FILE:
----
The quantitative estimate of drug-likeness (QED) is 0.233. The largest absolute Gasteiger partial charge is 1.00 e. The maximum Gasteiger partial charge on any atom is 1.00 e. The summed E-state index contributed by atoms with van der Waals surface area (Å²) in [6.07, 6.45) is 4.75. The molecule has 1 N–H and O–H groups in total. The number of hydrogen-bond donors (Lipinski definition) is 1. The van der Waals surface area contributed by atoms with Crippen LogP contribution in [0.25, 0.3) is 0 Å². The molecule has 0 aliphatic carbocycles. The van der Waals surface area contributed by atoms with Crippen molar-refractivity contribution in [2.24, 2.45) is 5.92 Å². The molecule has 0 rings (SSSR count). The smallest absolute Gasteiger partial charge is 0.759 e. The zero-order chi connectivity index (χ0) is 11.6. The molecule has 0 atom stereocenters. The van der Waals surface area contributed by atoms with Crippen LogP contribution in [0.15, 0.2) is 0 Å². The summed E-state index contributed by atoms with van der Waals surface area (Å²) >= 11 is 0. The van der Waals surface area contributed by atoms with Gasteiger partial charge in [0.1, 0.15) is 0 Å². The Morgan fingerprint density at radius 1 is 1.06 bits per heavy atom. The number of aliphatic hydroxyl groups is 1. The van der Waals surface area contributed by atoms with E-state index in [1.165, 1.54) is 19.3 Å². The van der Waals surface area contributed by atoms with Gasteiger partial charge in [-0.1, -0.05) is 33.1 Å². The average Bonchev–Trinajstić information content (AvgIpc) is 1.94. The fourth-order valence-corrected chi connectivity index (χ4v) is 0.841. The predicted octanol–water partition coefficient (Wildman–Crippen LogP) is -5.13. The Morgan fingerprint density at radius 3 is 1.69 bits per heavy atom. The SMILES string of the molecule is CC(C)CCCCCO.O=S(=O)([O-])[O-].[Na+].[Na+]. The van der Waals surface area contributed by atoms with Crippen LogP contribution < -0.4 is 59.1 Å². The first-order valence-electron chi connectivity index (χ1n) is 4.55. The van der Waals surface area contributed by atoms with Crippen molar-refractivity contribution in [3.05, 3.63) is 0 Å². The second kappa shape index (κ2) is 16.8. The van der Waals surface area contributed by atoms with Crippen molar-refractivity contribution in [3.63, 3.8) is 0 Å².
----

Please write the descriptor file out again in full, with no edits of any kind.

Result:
The quantitative estimate of drug-likeness (QED) is 0.233. The largest absolute Gasteiger partial charge is 1.00 e. The maximum Gasteiger partial charge on any atom is 1.00 e. The summed E-state index contributed by atoms with van der Waals surface area (Å²) in [6.07, 6.45) is 4.75. The molecule has 1 N–H and O–H groups in total. The number of hydrogen-bond donors (Lipinski definition) is 1. The van der Waals surface area contributed by atoms with Crippen LogP contribution in [0.25, 0.3) is 0 Å². The molecule has 0 aliphatic carbocycles. The van der Waals surface area contributed by atoms with Crippen molar-refractivity contribution in [2.24, 2.45) is 5.92 Å². The molecule has 0 rings (SSSR count). The smallest absolute Gasteiger partial charge is 0.759 e. The zero-order chi connectivity index (χ0) is 11.6. The molecule has 0 atom stereocenters. The van der Waals surface area contributed by atoms with Crippen LogP contribution in [0.15, 0.2) is 0 Å². The summed E-state index contributed by atoms with van der Waals surface area (Å²) >= 11 is 0. The van der Waals surface area contributed by atoms with Gasteiger partial charge in [0.1, 0.15) is 0 Å². The Morgan fingerprint density at radius 1 is 1.06 bits per heavy atom. The number of aliphatic hydroxyl groups is 1. The van der Waals surface area contributed by atoms with E-state index in [1.165, 1.54) is 19.3 Å². The van der Waals surface area contributed by atoms with Gasteiger partial charge in [-0.1, -0.05) is 33.1 Å². The average Bonchev–Trinajstić information content (AvgIpc) is 1.94. The fourth-order valence-corrected chi connectivity index (χ4v) is 0.841. The predicted octanol–water partition coefficient (Wildman–Crippen LogP) is -5.13. The Morgan fingerprint density at radius 3 is 1.69 bits per heavy atom. The SMILES string of the molecule is CC(C)CCCCCO.O=S(=O)([O-])[O-].[Na+].[Na+]. The van der Waals surface area contributed by atoms with Crippen LogP contribution < -0.4 is 59.1 Å². The first-order valence-electron chi connectivity index (χ1n) is 4.55. The van der Waals surface area contributed by atoms with Crippen molar-refractivity contribution in [3.05, 3.63) is 0 Å². The second kappa shape index (κ2) is 16.8. The van der Waals surface area contributed by atoms with Crippen molar-refractivity contribution in [3.63, 3.8) is 0 Å².